Cloudflare is a huge internet infrastructure company (5.5 million websites), which means that you likely use them every day that you’re online, without ever realizing it. Depending on what metric you use, as much as 25% of the Alexa Top 10000 sites is using Cloudflare for some part of their public facing infrastructure.
What Cloudflare Provides
Broadly, they provide two services:
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- Massively fast and distributed DNS services
- Denial of Service attack mitigation (and some related security features around re-writing your web pages on the fly to protect them from scraping and other harmful acts.)
It’s in this second set of services that Cloudflare announced a huge security issue yesterday. Some of their HTML re-writing features had bugs which returned more data than they should have.
Cloudflare Security Issues
So what happened? In a nutshell: users that browsed some sites on Cloudflare’s network (SiteA, for example) may have also received portions of requests from other websites (SiteB, SiteC, etc.) that were stored on the same caching servers.
You may be thinking: “That sounds bad, but not that bad” – so what if a portion of SiteB’s headline ended up in SiteA’s response? Compared to attacks like Heartbleed (which leaked private keys) or the many data breaches which happen every week, this seems almost benign.
“Request” is the technical name for an interaction with a HTTP server, so it’s tempting to think of this as just two web pages jumbled together: bad, but less catastrophic. However, an HTTP POST (form submit) of your email and password to a site in the Cloudflare network is also considered a “request” and may have been leaked.
Google, Bing, Baidu and the entire contingent of other web-scrapers that exist on the Internet are also “users” who make “requests” to these sites. The difference is that they keep this data around and show it to whoever requests it. While efforts are furiously underway at these companies to purge their caches of this data – it’s out there and really difficult to tell where it all resides.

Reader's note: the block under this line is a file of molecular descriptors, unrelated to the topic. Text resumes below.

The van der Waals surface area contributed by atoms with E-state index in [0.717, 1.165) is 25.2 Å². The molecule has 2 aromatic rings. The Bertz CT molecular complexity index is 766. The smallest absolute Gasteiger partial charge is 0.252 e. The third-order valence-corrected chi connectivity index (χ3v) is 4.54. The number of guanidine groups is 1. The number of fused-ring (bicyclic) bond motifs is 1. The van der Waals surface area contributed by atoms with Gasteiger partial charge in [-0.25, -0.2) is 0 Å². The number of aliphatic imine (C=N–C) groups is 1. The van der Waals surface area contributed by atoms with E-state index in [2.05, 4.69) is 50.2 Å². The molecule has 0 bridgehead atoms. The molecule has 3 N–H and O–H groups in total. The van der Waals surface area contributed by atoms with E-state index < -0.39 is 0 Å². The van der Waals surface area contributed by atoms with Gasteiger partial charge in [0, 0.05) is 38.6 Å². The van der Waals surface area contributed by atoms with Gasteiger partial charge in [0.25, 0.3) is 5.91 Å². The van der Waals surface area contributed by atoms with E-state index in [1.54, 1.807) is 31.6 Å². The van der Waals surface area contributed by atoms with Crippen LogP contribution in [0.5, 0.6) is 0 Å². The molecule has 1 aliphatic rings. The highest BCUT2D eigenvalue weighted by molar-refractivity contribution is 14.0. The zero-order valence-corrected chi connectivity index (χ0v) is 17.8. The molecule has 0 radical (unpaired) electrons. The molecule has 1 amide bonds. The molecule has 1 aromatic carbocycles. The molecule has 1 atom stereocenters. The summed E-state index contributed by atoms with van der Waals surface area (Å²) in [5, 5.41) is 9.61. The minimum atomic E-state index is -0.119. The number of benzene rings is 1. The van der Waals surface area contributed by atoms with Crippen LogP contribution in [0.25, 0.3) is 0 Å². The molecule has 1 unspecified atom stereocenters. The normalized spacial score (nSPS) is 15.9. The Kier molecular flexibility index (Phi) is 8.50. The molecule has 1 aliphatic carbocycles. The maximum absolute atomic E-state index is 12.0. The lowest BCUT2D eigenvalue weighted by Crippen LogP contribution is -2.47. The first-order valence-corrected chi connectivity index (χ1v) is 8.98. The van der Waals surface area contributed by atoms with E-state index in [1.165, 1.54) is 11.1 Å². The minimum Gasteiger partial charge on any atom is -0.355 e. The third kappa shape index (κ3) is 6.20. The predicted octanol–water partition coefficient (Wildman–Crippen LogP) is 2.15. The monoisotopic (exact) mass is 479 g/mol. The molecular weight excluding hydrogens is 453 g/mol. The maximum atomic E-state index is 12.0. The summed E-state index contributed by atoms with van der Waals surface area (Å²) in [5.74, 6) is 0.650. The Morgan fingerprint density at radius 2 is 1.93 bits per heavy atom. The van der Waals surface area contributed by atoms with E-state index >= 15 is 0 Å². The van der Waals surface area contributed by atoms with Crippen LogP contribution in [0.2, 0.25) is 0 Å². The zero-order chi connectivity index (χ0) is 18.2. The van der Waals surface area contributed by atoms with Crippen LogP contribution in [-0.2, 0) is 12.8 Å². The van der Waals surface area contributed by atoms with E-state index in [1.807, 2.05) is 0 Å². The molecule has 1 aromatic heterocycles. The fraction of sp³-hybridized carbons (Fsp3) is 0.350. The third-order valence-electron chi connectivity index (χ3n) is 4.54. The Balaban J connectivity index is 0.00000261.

HTTP Requests are aggressively cached all over the internet. From your regional ISP to corporate proxies to your browser. So some of this data is going to be in the wild somewhere for a long time.
What happened here is a unique type of security issue for which there exists no standard operating procedure. Every sysadmin knows how to update a TLS/SSL cert (which is a fix for Heartbleed, for example). Even sorting out exactly what might have been put at risk requires consulting with web developers, running tests, and thinking of scenarios that were fairly unthinkable previously.
Nobody gamed out a response plan that started with: “Let’s assume that everything that passed through our website for the last 6 months was publicly accessible.”
There are many services that rely upon the use of obscure API keys for their security. Now, suddenly every one of those keys need revoked as access to an API key instantly lets you gain access to the features of the service.
Similarly OAuth (which is in general a security win) exposes access and renewal tokens, which once compromised are a huge support nightmare to roll.
What to Check for your Site
How to tell if your site leaked data:
- You were using Cloudflare between Sept 9th, 2016 and February 18th, 2017.
- You were using Cloudflare’s HTTP/HTTPS termination (proxying requests through Cloudflare, not just using them for DNS)
What to Check as an Individual
What to do as an individual: you should consider everything that uses Cloudflare as potentially compromised.
Security researchers are collaboratively compiling a list of sites at https://github.com/pirate/sites-using-cloudflare – review the list, change your password and rotate any API keys you have within affected sites. It’s likely that individually affected sites will also be issuing security guidance as the day progresses.
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Michael has worked as a sysadmin and software developer for Silicon Valley startups, the US Navy, and everything in between.